Skip to main content
Conversion of biorenewable feedstocks: New challenges in heterogeneous catalysis
Industrial and Engineering Chemistry Research
  • Brent H. Shanks, Iowa State University
Document Type
Publication Version
Published Version
Publication Date
For biorenewable feedstocks to serve as a significant source of chemicals and/or fuels, the development of new chemical processes as well as biological processes will be required. However, the conversion of biorenewable feedstocks with heterogeneous catalyst-based processes provides new challenges in inorganic catalyst research and development relative to historical work with petrochemical feedstocks. These catalyst and process challenges include the need to convert highly functionalized molecules with high selectivity, to develop stable catalytic liquid-solid interfaces in which the liquid phase is commonly aqueous, to control solvent phase effects and to develop novel reaction systems. While some of these challenges will be addressed using novel catalytic materials, others will need to be overcome through design of new catalytic reaction systems. Examples of emerging research results demonstrating unique approaches that have been taken to begin to address the efficient conversion of biorenewable feedstocks to chemicals and fuels are discussed.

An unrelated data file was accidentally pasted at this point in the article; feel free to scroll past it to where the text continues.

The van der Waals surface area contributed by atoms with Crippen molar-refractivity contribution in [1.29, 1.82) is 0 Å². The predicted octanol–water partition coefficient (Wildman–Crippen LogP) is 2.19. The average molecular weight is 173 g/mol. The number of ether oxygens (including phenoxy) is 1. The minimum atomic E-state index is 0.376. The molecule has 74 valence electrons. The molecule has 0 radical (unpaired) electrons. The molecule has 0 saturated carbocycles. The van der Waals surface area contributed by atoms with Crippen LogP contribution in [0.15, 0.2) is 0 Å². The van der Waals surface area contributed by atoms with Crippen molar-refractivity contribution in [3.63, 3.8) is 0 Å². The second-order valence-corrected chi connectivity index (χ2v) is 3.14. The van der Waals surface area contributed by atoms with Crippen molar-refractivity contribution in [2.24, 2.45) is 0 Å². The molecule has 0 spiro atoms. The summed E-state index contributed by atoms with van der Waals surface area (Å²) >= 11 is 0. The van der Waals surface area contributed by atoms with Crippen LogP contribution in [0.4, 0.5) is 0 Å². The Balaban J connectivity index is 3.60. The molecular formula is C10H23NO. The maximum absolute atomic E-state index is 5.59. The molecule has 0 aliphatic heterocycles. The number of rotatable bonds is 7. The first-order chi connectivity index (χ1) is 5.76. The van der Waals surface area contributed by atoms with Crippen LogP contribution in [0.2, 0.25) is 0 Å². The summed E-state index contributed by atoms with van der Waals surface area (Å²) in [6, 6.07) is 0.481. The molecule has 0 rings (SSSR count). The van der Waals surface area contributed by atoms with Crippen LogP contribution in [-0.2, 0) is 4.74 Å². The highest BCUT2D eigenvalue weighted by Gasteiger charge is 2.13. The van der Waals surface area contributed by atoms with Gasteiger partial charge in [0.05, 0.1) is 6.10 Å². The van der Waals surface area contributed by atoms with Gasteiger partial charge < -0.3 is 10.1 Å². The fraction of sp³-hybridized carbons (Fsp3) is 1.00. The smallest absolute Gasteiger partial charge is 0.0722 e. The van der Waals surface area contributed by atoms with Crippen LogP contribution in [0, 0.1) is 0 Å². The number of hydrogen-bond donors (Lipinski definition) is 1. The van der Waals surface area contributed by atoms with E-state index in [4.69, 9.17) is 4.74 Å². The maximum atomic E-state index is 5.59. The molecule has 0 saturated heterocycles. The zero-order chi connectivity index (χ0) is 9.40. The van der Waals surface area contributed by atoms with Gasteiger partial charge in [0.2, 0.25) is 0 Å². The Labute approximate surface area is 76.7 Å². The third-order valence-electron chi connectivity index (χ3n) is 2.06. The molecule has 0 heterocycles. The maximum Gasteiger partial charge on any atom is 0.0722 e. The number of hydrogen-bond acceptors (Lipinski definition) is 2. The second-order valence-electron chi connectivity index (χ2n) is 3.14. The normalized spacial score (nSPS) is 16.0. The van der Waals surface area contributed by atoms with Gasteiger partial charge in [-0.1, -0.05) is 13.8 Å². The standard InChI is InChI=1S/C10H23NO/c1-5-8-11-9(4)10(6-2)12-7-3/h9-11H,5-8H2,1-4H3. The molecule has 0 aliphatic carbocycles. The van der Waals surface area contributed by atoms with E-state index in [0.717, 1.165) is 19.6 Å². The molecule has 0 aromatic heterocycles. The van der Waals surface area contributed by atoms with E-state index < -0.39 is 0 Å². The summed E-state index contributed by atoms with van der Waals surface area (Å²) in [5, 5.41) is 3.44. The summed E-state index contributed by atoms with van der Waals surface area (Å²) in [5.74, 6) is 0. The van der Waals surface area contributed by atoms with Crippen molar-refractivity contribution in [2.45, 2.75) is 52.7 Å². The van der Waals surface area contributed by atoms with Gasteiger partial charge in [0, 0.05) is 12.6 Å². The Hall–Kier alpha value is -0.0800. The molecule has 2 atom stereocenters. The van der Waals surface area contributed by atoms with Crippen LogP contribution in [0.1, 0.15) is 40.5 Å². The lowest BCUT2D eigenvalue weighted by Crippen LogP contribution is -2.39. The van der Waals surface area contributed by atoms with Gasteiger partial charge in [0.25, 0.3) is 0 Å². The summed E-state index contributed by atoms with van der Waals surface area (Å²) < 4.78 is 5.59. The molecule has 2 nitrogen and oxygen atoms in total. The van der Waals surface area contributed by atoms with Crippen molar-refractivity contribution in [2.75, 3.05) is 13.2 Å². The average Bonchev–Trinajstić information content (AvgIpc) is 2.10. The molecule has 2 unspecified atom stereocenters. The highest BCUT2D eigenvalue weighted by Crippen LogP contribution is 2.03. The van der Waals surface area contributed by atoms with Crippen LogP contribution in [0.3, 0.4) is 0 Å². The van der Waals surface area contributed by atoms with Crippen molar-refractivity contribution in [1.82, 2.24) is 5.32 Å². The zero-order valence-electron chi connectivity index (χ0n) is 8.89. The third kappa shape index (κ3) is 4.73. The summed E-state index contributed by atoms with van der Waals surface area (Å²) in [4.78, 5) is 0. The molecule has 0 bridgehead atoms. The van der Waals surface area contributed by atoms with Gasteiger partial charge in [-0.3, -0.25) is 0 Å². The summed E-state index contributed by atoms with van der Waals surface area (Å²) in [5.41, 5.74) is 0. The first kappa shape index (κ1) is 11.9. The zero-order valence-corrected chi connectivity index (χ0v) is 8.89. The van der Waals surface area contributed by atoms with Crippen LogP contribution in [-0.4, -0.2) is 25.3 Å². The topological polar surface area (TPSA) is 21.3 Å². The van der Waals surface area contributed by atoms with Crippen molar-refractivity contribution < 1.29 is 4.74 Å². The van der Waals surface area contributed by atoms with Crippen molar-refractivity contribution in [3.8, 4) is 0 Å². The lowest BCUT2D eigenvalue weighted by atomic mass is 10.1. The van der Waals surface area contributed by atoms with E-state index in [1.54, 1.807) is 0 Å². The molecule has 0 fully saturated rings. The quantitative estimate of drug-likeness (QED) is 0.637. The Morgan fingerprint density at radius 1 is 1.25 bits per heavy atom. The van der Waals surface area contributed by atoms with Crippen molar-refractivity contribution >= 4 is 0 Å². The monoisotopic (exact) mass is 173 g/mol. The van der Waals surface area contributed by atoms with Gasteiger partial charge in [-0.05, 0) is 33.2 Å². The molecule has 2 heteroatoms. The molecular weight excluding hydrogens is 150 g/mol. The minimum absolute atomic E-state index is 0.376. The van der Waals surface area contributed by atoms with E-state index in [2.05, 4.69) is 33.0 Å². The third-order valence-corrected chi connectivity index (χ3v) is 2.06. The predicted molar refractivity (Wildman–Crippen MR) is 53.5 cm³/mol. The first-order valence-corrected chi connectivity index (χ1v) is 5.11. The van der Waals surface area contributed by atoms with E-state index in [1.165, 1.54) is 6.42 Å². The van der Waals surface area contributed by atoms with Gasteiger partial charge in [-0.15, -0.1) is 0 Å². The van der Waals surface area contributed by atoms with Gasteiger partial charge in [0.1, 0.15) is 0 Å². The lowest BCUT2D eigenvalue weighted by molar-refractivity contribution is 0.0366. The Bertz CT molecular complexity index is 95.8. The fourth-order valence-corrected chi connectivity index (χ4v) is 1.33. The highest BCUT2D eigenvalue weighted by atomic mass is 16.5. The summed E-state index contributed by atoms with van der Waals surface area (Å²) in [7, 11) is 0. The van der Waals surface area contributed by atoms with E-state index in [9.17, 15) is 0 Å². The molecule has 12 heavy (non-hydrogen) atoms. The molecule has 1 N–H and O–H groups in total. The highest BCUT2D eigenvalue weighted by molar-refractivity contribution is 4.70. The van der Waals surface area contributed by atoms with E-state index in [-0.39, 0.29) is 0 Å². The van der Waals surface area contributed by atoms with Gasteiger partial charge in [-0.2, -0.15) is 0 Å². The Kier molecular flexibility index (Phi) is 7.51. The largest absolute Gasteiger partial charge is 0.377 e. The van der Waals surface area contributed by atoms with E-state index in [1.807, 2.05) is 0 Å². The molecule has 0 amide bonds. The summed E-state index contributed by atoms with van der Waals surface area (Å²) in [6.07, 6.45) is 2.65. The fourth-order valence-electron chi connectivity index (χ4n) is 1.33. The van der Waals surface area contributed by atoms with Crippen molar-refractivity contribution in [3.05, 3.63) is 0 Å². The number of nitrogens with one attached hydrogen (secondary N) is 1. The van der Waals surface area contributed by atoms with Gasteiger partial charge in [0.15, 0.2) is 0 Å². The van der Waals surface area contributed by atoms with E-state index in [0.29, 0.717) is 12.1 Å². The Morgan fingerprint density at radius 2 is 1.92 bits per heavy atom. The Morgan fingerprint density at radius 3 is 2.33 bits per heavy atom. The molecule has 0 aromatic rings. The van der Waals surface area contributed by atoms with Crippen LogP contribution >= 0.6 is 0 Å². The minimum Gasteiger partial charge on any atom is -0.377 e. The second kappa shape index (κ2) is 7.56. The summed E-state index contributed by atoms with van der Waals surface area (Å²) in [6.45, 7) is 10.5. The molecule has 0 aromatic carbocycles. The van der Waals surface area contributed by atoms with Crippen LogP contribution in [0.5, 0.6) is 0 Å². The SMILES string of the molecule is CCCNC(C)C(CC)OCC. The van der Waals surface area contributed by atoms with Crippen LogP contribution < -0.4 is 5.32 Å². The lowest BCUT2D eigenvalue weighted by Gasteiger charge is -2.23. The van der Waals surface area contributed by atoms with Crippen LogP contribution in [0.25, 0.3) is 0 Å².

Reprinted (adapted) with permission from Industrial and Engineering Chemistry Research 49 (2010): 10212, doi: 10.1021/ie100487r. Copyright 2010 American Chemical Society.

Copyright Owner
American Chemical Society
File Format
Citation Information
Brent H. Shanks. "Conversion of biorenewable feedstocks: New challenges in heterogeneous catalysis" Industrial and Engineering Chemistry Research Vol. 49 Iss. 21 (2010) p. 10212 - 10217
Available at: